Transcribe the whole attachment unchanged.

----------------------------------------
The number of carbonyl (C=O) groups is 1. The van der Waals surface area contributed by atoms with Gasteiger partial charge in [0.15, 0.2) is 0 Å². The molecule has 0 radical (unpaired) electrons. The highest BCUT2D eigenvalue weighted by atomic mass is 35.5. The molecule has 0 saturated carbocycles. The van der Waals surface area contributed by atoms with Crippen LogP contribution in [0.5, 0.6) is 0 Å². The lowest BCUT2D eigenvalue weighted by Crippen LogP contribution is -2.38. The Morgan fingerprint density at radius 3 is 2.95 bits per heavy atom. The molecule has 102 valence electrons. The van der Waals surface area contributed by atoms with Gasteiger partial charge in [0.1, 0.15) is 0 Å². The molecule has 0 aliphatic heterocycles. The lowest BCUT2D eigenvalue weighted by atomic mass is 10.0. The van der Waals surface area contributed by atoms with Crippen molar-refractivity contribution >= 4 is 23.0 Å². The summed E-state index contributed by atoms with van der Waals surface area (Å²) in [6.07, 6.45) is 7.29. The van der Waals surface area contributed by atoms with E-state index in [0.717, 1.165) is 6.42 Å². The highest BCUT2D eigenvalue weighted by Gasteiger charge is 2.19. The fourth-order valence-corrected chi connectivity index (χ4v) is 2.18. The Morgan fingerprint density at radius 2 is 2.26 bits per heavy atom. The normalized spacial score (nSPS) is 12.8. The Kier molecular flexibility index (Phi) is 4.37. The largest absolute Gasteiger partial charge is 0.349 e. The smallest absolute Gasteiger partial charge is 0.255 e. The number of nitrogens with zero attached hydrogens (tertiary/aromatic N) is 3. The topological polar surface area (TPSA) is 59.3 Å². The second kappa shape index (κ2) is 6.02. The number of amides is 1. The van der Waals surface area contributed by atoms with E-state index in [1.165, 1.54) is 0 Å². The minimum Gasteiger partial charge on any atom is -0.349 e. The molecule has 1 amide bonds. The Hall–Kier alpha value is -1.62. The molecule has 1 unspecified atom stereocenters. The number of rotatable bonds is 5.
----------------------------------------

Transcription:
The number of carbonyl (C=O) groups is 1. The van der Waals surface area contributed by atoms with Gasteiger partial charge in [0.15, 0.2) is 0 Å². The molecule has 0 radical (unpaired) electrons. The highest BCUT2D eigenvalue weighted by atomic mass is 35.5. The molecule has 0 saturated carbocycles. The van der Waals surface area contributed by atoms with Crippen LogP contribution in [0.5, 0.6) is 0 Å². The lowest BCUT2D eigenvalue weighted by Crippen LogP contribution is -2.38. The Morgan fingerprint density at radius 3 is 2.95 bits per heavy atom. The molecule has 102 valence electrons. The van der Waals surface area contributed by atoms with Gasteiger partial charge in [0.1, 0.15) is 0 Å². The molecule has 0 aliphatic heterocycles. The lowest BCUT2D eigenvalue weighted by atomic mass is 10.0. The van der Waals surface area contributed by atoms with Crippen molar-refractivity contribution >= 4 is 23.0 Å². The summed E-state index contributed by atoms with van der Waals surface area (Å²) in [6.07, 6.45) is 7.29. The van der Waals surface area contributed by atoms with E-state index in [0.717, 1.165) is 6.42 Å². The highest BCUT2D eigenvalue weighted by Gasteiger charge is 2.19. The fourth-order valence-corrected chi connectivity index (χ4v) is 2.18. The Morgan fingerprint density at radius 2 is 2.26 bits per heavy atom. The normalized spacial score (nSPS) is 12.8. The Kier molecular flexibility index (Phi) is 4.37. The largest absolute Gasteiger partial charge is 0.349 e. The smallest absolute Gasteiger partial charge is 0.255 e. The number of nitrogens with zero attached hydrogens (tertiary/aromatic N) is 3. The topological polar surface area (TPSA) is 59.3 Å². The second kappa shape index (κ2) is 6.02. The number of amides is 1. The van der Waals surface area contributed by atoms with E-state index in [1.165, 1.54) is 0 Å². The minimum Gasteiger partial charge on any atom is -0.349 e. The molecule has 1 amide bonds. The Hall–Kier alpha value is -1.62. The molecule has 1 unspecified atom stereocenters. The number of rotatable bonds is 5.